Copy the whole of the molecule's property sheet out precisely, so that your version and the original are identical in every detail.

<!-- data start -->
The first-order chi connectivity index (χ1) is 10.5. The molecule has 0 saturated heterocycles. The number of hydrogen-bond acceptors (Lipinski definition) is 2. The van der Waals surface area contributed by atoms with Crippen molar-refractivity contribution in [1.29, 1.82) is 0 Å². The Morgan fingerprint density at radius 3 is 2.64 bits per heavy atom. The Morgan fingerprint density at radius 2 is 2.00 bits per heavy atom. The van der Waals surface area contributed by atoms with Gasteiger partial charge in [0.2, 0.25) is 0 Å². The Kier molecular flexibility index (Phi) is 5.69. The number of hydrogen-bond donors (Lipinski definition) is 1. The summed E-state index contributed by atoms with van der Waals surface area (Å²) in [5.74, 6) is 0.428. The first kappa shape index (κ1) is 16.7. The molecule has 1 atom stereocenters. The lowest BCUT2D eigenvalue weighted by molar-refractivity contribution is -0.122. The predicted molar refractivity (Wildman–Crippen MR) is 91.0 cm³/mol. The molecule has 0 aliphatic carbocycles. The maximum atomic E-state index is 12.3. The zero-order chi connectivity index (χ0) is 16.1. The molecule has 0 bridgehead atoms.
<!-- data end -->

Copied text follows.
The first-order chi connectivity index (χ1) is 10.5. The molecule has 0 saturated heterocycles. The number of hydrogen-bond acceptors (Lipinski definition) is 2. The van der Waals surface area contributed by atoms with Crippen molar-refractivity contribution in [1.29, 1.82) is 0 Å². The Morgan fingerprint density at radius 3 is 2.64 bits per heavy atom. The Morgan fingerprint density at radius 2 is 2.00 bits per heavy atom. The van der Waals surface area contributed by atoms with Gasteiger partial charge in [0.2, 0.25) is 0 Å². The Kier molecular flexibility index (Phi) is 5.69. The number of hydrogen-bond donors (Lipinski definition) is 1. The summed E-state index contributed by atoms with van der Waals surface area (Å²) in [5.74, 6) is 0.428. The first kappa shape index (κ1) is 16.7. The molecule has 1 atom stereocenters. The lowest BCUT2D eigenvalue weighted by molar-refractivity contribution is -0.122. The predicted molar refractivity (Wildman–Crippen MR) is 91.0 cm³/mol. The molecule has 0 aliphatic carbocycles. The maximum atomic E-state index is 12.3. The zero-order chi connectivity index (χ0) is 16.1. The molecule has 0 bridgehead atoms.